OH BABY, I’M A WILD ONE. Written and directed by Louis Viljoen, with Emma Kotze
There’s a production currently on the boards in Cape Town which portrays a desperate young woman’s search for redemption. At one stage of her journey a dog appears. No this is not Annie, and given that the demise of the dog is a central metaphorical theme and that some of the dialogue borders on the pornographic it really isn’t suitable for children.
The woman is Emma Kotze, and while she claims that it is her sister that is wild, it doesn’t take much to realise that it is perhaps Emma herself who is not just wild but quite unhinged. Or perhaps not… and therein lies the rub.
Dark corners of people’s minds
Louis Viljoen has dipped his quill in his usual mix of vitriol and rage, and despite the depths of depravity that he delves into, it is the banality of the evil he unearths which is the most chilling. He explores those dark corners of people’s minds and hearts and peels away the veneer of respectability from the seedy underbelly of life in a manner that leaves one feeling quite bleak.
While the young woman opens the monologue describing the events of her sister’s wedding with the indication that “the evening took a turn” it becomes apparent that it is more than just the evening but rather her life itself that has taken a turn. And by turn I mean a 360 degree revolution ending in a calamitous crash. It is a crash that comes unexpectedly and while you are brushing the debris from your eyes the text continues relentlessly. Viljoen takes you by the hand until suddenly you are in a caliginous corner with no escape route and facing a yawing abyss devoid of morals and decency. It is in this liminal space that you examine your own prejudices and preconceptions of the violence which consumes us all.
Viljoen adapted an 1835 short story, Diary of a Madman, by Nikolai Gogol earlier this year. Dangled performed by Rob van Vuuren presented a portrait of a man who embarks on a misogynistic path of destruction. Unnerving and uncomfortable mostly because Van Vuuren was so relatable and one felt tricked in to empathising with such an odious character. After watching Kotze and sympathising with her 20-something anxieties of being a young teacher and the pitied spinster in the family, one would be forgiven for feeling a comparable sense of betrayal. She is initially endearing and there is much sympathetic nodding as she expands upon the pressures of society in both a personal and wider societal context.
It is her friendly admonition that we shouldn’t depend on mutual agreement or any sense of commonality to form the basis of any future understanding. By the end of the play, you understand the precise meaning of her warning and you will be rubbing the bruise from kicking yourself at not paying heed…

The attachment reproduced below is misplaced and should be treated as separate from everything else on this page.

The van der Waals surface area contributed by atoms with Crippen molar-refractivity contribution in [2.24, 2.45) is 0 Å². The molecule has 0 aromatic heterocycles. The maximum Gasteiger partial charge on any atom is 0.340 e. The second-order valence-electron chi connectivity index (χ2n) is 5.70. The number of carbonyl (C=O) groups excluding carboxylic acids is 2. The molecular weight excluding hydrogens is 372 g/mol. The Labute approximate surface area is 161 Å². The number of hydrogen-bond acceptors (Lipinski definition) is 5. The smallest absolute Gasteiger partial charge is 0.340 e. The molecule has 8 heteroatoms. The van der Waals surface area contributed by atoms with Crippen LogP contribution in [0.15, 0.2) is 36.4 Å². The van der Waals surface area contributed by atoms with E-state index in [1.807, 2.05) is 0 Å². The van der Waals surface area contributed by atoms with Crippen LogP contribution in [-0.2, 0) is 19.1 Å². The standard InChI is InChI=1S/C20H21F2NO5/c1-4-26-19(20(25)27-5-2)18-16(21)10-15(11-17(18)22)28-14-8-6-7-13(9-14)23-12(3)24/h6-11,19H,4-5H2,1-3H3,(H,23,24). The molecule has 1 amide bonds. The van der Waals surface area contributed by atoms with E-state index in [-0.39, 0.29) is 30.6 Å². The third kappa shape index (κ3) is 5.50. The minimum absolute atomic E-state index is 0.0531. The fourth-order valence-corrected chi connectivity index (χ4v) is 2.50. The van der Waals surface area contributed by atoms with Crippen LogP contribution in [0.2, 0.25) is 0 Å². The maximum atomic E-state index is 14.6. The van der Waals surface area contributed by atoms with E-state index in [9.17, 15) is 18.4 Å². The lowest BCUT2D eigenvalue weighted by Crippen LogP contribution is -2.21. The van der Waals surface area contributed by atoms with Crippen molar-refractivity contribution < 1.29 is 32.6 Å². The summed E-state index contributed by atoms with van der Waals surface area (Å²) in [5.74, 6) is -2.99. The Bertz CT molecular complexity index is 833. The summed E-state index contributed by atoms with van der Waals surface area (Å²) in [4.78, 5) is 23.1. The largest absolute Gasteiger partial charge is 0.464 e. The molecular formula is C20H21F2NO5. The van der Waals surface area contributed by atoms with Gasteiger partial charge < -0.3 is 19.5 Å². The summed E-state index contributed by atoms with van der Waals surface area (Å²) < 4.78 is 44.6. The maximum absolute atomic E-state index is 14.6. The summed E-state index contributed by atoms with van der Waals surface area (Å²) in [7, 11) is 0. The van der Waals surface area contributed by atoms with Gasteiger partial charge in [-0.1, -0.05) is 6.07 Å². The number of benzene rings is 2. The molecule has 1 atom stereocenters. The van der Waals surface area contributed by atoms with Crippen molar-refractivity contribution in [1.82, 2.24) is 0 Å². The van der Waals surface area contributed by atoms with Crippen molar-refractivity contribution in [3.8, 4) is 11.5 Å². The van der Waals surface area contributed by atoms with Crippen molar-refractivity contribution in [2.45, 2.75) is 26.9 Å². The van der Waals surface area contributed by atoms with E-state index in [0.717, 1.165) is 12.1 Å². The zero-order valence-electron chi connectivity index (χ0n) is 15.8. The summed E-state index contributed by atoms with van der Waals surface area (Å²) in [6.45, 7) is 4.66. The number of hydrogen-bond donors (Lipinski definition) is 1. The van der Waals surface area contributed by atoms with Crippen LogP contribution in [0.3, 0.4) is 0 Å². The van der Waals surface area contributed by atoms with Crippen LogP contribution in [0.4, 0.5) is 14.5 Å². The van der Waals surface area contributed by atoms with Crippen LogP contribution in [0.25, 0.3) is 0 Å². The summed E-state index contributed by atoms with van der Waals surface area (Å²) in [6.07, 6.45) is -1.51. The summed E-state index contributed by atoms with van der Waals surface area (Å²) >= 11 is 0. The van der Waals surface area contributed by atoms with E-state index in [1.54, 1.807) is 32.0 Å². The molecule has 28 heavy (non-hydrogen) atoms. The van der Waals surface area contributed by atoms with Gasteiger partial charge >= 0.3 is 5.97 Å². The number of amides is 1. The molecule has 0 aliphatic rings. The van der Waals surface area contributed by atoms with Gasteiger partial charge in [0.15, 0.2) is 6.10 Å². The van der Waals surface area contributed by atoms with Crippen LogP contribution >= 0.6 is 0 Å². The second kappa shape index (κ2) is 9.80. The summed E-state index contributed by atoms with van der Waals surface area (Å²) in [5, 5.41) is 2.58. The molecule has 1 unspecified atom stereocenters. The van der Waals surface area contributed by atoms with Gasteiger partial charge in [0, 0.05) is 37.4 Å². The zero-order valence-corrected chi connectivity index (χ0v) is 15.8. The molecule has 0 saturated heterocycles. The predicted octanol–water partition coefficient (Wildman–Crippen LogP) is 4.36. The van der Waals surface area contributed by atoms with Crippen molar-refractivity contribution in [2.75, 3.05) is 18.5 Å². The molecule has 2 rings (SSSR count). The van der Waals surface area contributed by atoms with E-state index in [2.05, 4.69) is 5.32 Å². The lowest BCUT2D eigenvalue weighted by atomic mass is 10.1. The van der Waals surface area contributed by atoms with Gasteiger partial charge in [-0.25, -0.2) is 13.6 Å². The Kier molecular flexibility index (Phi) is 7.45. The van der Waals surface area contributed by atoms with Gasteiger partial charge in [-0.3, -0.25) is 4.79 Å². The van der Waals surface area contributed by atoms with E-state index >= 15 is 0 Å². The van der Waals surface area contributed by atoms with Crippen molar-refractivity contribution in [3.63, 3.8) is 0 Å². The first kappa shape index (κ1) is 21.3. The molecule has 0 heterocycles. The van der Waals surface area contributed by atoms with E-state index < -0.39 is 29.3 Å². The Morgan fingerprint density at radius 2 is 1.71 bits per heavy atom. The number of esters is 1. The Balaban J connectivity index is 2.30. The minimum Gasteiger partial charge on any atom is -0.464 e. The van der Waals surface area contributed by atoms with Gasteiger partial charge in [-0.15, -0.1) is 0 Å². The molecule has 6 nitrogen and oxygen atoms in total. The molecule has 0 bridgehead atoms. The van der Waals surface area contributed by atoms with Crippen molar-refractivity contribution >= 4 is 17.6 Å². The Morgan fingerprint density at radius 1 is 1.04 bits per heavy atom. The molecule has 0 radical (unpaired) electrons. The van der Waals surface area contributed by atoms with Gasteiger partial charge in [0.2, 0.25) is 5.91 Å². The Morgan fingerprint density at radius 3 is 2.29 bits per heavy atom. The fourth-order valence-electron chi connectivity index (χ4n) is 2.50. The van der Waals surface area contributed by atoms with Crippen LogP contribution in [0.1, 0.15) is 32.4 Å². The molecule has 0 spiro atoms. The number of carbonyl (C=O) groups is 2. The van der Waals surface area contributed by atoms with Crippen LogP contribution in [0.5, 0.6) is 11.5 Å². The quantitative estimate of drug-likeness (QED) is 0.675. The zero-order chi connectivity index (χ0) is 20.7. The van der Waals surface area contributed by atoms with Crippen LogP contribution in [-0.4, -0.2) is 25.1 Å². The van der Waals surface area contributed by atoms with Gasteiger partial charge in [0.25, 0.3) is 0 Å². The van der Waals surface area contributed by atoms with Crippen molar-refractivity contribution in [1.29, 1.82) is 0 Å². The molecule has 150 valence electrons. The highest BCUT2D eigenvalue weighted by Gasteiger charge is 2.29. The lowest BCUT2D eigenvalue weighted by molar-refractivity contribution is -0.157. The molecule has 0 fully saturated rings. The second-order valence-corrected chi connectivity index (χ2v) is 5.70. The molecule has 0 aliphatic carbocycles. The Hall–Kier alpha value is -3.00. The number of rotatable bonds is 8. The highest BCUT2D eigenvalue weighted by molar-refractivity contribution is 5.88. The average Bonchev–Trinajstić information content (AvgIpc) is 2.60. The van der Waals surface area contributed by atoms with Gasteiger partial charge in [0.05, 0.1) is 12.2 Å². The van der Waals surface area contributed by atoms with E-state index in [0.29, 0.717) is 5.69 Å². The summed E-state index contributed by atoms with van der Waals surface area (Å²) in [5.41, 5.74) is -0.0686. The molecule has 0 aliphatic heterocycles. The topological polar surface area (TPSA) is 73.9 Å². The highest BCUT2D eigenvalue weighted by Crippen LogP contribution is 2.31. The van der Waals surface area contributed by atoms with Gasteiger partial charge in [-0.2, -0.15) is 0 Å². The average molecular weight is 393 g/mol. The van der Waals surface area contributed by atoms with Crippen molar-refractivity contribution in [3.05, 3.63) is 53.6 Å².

Unlike his previous scripts there is not the plethora of the profanity but if you were hankering after a scatological metaphor (or three) you won’t be disappointed. The writing is taut and could benefit form a slightly less frenzied pace of delivery. Many of the phrases deserve a languid, lingering appreciation and it is when Kotze slows down the pace that she really has you in the palm of her hand. The play is short and runs at less than 60 minutes, leaving you with questions rather than answers and hankering after just a little more.
The small stage is perfect if not a tad claustrophobic by the end of the performance. If you are unconsciously pulling at your collar it may be because the impact of the revelations themselves and not the lack of air is stifling. Viljoen is masterful at slowly building a character and then with an uncanny sleight of hand revealing some aphotic kernel of truth which abhors the light. Frontiersmen and Pervert Laura both held that moment of revelation where all was not quite as it seemed..
Oh Baby, I’m a Wild One is not the performance you want to take your Great Aunt Mildred to, unless she’s broad minded and unperturbed by sexual banter. The subject matter is neither pleasurable nor palatable but it packs the punch that is Viljoen’s trademark. At its heart it’s a play about a girl and a boy and a smoke and an interrogation of who does the smoking, and who is the smoked.
When and Where: Alexander Upstairs, until 4 February